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THJg JLBQUP SATUKDay MAHCH. 5, 1892.
-"TTrTjTsdTTivered at your door
'or lc per week.
f3JTlioirJ.'M a: 806 Nineteenth street.
T T. ... . . i.. irn i rintinutrale. pply
N'T-.l' - ,.,,.,. in,'? Third avenuo.
r",m"i:eST- Saloon and xtu-j
, : :. .n H i "'"; ,,,r uUr "
l i i i'!i-tf, P ivenport. I"a.
...... t m-'n to co on the
frT'Tl' M i lJi Thira avenus.
........ baaii i,-..n a
, i.i 111 I iiM-ire- tfe m-r-
,'s, 'otter." Addr t "U." care
V',;," : OIMEK. No riVlveilii!; or
u i I ' ' , wnrlc.
i fill ni-ii r. -j
ii, .i ..;witi- Sarapl.-s free.
s'n 'i.K- K.vwt'r. N.
tc-k ir-Ti-M i- 1,11,1 lu
N . .. ., ,,- :hiItV now nanfate
. "'..'.'r,t'.).'o.ivit. om e?
t ' i; 111.
i i ! - i!t":noti to take orders
fvir 'ill ornamental tree.
.K .im iTmrienrt:
U f r' n - r.iiutr.d GOOD PAY.
!( l. 3. ll i ., IVK-ll Sclera.
,Vi.'i; hf'i'i-l I 'f'1" ' P""1- -' m
l,Jt . ' hiwinuws ami I1U
ami wih-jiient In every citj m 'hi
:l , i.!- In nn:ver.l demmd. ami i.ay a n.-t
';-i t. ion per cent. TUB UNION rol-.-y';n
Itrna-'wiy. Now York. .
fcrrv wnrkors everywhere for "SIIKI'l"
jV.P.tT.itilt'II - of the WORLi.": pr..d:irod
t Mir-'h !, Hexter. Ind , c are.l ' " J
.' K-v II nry Kiiihur, Pluinftel i. V
n,,r-;Mis 11. II Harris tMrtf-i.l Kim .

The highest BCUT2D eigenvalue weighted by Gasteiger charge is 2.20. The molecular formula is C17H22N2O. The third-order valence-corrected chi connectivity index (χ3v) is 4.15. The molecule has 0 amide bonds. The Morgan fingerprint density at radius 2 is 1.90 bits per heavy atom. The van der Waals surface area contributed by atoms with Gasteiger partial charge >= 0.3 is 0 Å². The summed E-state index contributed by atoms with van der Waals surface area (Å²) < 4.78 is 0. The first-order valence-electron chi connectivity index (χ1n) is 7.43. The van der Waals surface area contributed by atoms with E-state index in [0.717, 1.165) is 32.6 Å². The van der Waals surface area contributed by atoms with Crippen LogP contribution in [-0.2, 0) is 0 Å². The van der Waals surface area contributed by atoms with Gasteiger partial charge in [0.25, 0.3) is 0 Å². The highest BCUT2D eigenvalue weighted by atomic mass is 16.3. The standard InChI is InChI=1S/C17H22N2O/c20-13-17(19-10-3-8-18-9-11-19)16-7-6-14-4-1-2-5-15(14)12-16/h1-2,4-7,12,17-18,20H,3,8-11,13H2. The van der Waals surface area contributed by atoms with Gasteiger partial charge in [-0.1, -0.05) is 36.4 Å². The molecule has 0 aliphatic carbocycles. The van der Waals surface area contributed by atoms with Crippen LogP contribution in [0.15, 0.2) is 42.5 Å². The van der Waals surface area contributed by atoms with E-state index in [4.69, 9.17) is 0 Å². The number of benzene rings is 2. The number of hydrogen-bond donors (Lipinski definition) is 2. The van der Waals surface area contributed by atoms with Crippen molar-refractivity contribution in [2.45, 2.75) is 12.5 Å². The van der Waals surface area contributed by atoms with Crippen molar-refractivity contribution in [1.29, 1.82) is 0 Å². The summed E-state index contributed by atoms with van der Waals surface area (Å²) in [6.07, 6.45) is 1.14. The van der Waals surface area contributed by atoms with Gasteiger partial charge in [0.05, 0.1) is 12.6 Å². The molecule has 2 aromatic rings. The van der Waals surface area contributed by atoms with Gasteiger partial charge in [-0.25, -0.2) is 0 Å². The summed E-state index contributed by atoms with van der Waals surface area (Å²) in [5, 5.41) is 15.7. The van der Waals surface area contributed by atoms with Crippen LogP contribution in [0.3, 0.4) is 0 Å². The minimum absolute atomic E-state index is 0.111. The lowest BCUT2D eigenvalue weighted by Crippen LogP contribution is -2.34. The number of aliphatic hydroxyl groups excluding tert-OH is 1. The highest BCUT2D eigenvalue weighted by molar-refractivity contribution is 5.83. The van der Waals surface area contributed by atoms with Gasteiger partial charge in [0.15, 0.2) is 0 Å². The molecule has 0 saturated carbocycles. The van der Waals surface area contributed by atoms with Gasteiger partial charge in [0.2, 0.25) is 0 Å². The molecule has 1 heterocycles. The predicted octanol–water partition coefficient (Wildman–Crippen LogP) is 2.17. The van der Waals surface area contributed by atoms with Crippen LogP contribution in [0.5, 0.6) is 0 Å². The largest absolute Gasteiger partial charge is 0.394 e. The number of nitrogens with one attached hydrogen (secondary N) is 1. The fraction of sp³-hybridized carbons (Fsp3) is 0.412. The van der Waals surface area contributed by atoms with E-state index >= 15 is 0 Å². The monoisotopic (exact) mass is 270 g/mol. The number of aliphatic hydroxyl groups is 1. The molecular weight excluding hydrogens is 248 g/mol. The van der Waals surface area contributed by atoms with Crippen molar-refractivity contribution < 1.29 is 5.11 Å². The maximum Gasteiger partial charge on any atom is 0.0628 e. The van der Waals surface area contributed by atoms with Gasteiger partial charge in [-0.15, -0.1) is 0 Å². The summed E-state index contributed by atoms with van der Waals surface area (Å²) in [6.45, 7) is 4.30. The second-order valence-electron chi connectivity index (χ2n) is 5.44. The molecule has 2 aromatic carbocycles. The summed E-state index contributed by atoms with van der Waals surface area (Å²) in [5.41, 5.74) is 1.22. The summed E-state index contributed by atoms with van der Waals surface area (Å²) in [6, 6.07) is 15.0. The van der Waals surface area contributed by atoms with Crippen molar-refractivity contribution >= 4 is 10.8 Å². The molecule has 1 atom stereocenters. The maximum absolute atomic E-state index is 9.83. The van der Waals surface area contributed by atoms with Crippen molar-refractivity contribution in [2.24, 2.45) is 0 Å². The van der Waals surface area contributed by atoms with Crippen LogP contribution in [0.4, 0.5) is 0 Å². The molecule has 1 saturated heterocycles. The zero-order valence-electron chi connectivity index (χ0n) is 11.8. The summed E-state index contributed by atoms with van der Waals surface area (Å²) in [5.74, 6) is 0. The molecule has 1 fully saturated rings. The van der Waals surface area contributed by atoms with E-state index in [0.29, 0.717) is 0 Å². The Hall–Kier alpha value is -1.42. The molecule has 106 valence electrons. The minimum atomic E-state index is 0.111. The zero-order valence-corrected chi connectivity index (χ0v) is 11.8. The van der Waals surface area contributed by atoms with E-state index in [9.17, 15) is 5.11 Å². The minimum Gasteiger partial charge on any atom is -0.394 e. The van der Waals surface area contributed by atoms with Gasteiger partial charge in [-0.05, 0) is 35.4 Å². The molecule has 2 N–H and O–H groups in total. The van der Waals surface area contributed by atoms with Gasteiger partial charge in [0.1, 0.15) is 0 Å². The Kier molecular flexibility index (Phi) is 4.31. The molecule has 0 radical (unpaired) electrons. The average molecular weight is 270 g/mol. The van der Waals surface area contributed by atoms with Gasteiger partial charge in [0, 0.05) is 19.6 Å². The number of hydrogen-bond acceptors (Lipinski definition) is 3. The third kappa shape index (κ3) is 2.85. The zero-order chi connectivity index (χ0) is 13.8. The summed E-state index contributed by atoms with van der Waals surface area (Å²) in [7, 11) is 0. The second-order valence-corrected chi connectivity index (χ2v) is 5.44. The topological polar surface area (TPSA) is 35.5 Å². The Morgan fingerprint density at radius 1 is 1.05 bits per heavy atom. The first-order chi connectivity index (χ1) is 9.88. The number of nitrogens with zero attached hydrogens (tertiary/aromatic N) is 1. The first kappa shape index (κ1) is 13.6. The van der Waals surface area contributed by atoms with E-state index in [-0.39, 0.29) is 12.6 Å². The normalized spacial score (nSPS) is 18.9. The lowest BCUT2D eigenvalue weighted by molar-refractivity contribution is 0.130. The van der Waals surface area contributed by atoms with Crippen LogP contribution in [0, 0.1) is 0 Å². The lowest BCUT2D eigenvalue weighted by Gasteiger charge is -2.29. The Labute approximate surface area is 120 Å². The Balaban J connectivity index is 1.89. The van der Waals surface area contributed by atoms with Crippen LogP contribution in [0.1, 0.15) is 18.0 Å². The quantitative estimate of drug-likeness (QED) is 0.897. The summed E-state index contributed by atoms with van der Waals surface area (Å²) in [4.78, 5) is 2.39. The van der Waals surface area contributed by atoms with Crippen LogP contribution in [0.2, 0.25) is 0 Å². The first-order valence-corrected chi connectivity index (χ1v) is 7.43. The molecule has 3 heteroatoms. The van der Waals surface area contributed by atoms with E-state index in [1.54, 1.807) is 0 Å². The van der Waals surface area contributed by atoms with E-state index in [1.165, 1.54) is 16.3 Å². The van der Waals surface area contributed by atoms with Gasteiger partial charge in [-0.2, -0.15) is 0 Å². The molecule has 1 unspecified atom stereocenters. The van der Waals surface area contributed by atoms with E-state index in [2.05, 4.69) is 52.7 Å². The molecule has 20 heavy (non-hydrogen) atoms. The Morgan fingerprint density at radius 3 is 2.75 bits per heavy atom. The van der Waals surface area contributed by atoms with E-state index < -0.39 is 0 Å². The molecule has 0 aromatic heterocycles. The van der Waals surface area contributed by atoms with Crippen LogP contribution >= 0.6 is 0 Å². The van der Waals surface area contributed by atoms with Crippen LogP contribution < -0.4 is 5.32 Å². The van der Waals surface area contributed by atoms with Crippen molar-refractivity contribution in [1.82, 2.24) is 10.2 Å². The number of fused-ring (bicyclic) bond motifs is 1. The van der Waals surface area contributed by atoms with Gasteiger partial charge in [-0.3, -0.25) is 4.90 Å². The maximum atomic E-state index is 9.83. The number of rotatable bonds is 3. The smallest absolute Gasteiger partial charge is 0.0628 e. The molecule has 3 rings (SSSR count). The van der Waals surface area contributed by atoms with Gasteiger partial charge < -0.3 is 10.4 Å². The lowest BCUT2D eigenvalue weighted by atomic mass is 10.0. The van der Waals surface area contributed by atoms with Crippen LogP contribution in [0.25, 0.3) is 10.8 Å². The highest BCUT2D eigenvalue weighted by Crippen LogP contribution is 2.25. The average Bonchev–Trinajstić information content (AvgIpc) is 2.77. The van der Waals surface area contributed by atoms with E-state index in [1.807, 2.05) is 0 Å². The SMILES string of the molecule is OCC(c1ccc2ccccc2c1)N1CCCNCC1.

'in thirty minute. The irroa o-r h.'k "
. i:...k. oner -dir. Kroiuht p.i.l. I'
'yl. Addre-. ilole ltH'N- ''-'"h
.X.rh.Mtfmit mroet, Phil.ili'iphu.,
J. SI. UEAUDSMV,
Iw.iiiMtv at i.w-i:1.-c with J. T. Ken
fl fV'hy. 171 etoud. Wi r;:e
JACKSON A l.'l'KST,
. t ,i ;itH-.. in Rirk Tnland
1 TIUKSMM A 1 i.i". , i V, in
V,'(oni Hinl. Bi.iM' ' '' I!l
i rr-Kv :v.- .w forNSLMn at i.aw
f ia.-,. tn -tt .: i I rtoca iiaai, iii.
rf KMi: u. HcCNSUV,
,''::':"i AT IjAV; Liiin money on -jooo
ri- v. : 1 1, . 1 1; t-ctions. H-'i rcici, MHch-an-.-M
; its- In otot!c Mock.
! f 1
THE !U!LV AIWUS.
i.K E'."H'V KVEN'INit V. Cr-a'.itnn
Five ci-nt" per copy.
' "J.?. Y3S,M 2.,
Physician xn Surgeon.
. civ ''i'l-i w if'i a iTt H'T ii tirncti-. e, make a
: I'.ty of irsraao-of women
K 1 1 s ennd Ave. K-xsk Inland.
i'S . -.r 'nd Ave. and Fifteenth street.
II .art; '.' to 14 t. m. n 1 8 to 5 p. m.
Tim phone No. l'AH
Tteth ostracted without pain by the new
No.17 'i Scrond aTenn". over Krell f Math's.
GEO. P. STAUDUHAR,
ani nperlntcnlenee for all class of
R W icJ r.5, Mit-hell Lynde building
S ,'bel: &. Lynde's Block, Rooms 29-31
R, M, PEARCE,
Run H in Mitchell Lynde'anew block.
A brillianr arny of holiday
Rich Fancy Goods,
l u l'vviM-n',:g array of
I CUAMPTON & CO.
Ul7ri.b- Sitting ready for the
D-.-"s: trad-j ever done
in their store.
ave Your Orders for
U"C: C cv 'Kth street nd Tenth avenue
H- F. LAMP Manager.
u ii if riTfl in pj
LJrA H RQF DIEFrENBACWc;
' I .SU.RLC"'E '"SEMINAi, HERVOUS
. I m,..,,,.i"''t l"UttS I" I (HI MO,
VA ?i!?.lE-GtD OLD HEN. Nd
J'Tt OR DISAPPOINTMENT, but immA-
tm-. . i ort net io 14 Boa FT
6j t.mr, mi for , cinroUr free.
V Vorth. ti ft 7Ji.E pERU DRUO CO-
A SELF MADE MAN.
(Co:.tinuetlfrom Second page)
Mary" would j.Iways stand Detween
him anil sr.ch an awful calamity aa that.
What lniT Jiim 'vas that the suggestion
should have bsen made. That ho,
Patrick Beverley (for so he styled him
self), who had lived "right here 'pon da
home plautashu i lon;j wid de famb'ly"
for eighty years, should have had such
an insult pit tkiu him "jos' like he